The girls and women at the well were already gossiping about him like a legend. "He was so handsome," they would say, going on about his perfectly kept beard; his long, flowing black hair; how one of his eyes was green and the other brown; and the way his voice was soft and yet commanding enough to be heard over the shouts of the onlookers in the square.
They were talking, of course, about the Healer.
He was a tall, bearded man from across the desert and he had come to the village a few days before. Since he had arrived, the town had gone into such a frenzy that every morning, when he went out to the village square, row upon row of people would crowd around him, shouting their pains and ailments, begging to be healed. People from all over — some, if rumors were to be believed, from farther away than even the Healer himself — came to throw themselves at the man's feet. The inns in my village were full of the disabled, sick, old, and dying.
I had not taken much interest in the Healer. I was fond of books and spent my time after chores reading descriptions of faraway places, biographies of amazing historical figures, and anything else I could get my hands on. I had read all about street magicians, hoaxers, and con artists who were to be found in the large cities of the world and I took this 'Healer' to be one of them. Probably, he had been kicked out of them all. Forced to turn his eyes to small villages, he now took the money he could from uneducated yokels and moved on before they caught on to his tricks. It was clever, but I had no interest in seeing it firsthand. The 'Healer' would no doubt make some money and be on his way soon enough; down the road and just a story the men would talk about in the pubs.
My disinterest in the man was quickly noted by the women at the well, however, and they often questioned why I had not gone to see him. "What do you think about him, Quinlan?" one of the women asked.
"I've got no need of a healer," I said, wary of why they were so interested. The other girls and women always kept their distance from me and teased me at any opportunity, which was a predicament I was not dissatisfied with. Nevertheless, they merely urged me to go and see him, only one of them making a rude aside about how there was obviously something wrong with me that the Healer might fix. I glanced at Yunice, who had once, long ago, been my friend. She stayed quiet, doing her best to avoid looking at me, as she always did.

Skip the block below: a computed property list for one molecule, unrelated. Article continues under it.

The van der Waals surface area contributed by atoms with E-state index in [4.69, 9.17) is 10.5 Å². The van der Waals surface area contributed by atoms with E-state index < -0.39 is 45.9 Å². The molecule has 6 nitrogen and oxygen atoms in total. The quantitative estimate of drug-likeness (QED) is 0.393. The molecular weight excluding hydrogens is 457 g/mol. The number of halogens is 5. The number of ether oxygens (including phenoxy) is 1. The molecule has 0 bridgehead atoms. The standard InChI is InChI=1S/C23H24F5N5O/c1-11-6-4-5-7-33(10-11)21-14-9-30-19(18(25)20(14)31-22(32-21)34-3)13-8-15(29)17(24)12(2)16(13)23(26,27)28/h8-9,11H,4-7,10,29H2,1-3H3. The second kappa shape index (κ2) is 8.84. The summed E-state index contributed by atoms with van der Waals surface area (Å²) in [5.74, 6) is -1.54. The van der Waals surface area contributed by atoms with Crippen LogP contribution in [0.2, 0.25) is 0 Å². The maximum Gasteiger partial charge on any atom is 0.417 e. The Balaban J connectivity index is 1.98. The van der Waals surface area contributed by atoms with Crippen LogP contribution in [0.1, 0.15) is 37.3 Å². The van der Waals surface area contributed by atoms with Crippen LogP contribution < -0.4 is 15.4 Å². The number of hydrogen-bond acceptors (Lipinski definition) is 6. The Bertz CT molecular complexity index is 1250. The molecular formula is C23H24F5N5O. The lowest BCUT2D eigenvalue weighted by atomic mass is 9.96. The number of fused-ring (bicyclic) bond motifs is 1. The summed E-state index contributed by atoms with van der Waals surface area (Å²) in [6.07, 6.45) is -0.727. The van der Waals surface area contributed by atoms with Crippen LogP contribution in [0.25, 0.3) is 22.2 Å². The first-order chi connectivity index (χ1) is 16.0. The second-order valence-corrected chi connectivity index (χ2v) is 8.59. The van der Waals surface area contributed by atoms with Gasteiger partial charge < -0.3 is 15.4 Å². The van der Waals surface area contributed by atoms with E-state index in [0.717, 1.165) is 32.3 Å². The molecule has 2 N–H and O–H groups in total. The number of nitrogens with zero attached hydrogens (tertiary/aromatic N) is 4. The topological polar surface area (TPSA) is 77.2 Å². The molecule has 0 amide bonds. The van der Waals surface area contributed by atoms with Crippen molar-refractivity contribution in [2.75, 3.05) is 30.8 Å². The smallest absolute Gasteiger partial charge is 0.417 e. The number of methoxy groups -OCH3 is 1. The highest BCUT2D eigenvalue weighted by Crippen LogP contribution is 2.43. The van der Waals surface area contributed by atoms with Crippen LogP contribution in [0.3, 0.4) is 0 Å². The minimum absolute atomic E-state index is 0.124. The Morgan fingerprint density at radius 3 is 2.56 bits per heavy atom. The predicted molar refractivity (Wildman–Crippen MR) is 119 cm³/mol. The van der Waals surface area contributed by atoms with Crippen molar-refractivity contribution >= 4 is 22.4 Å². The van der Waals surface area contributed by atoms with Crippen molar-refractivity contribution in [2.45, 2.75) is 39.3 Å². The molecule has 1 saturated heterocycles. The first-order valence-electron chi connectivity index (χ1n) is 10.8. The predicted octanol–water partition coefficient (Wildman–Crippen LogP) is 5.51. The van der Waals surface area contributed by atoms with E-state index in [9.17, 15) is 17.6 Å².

The sun was approaching the horizon and I was on my way back from the Gentleman Trader, a general store which my parents were fond of visiting. My father had done a better-than-average job when selling some of our vegetables at the farmer's market that morning and had sent me out to buy some molasses — a rare treat — so that we could make a pie and celebrate with the extra money.
The store had been nearly empty, and the owner's son, who had taken an interest in me a few years earlier and who usually slowed me down as I shopped, was not there. I was as uninterested in the reason he was gone as I was in his strange advances and was glad to make my purchase and be on my way, hoping to finish the book I was reading before dinner.
As I walked the narrow alleys — I never really liked the busier main streets, preferring the back ways, watching as I walked for cats and other interesting things — I couldn't help but find my mind wandering to what the women at the well had been saying the day before. Perhaps, I should go and see what the fuss was about. I had the time. I probably even had the Healer to thank for the extra time, since he had all the townsfolk enthralled and spending money in the square instead of at the Gentleman Trader.
I found myself imagining the handsome man in the middle of the crowd, looking at me and motioning me to him. I giggled to myself at the thought. I was as unattractive as anyone in the village and, aside from the store owners' boy, no one had ever taken an interest in me.
"Fine," I said to myself. "I'll let the wind decide." I closed my eyes the same way I had done hundreds of times, concentrating on the whispers of the breeze as it rustled the vines which clung to the walls of buildings; the few leaves which remained on the trees this late in the autumn; the clothes which hung across a line from two neighbors' second story windows above the alley; a faded pamphlet which blew across the cobblestone.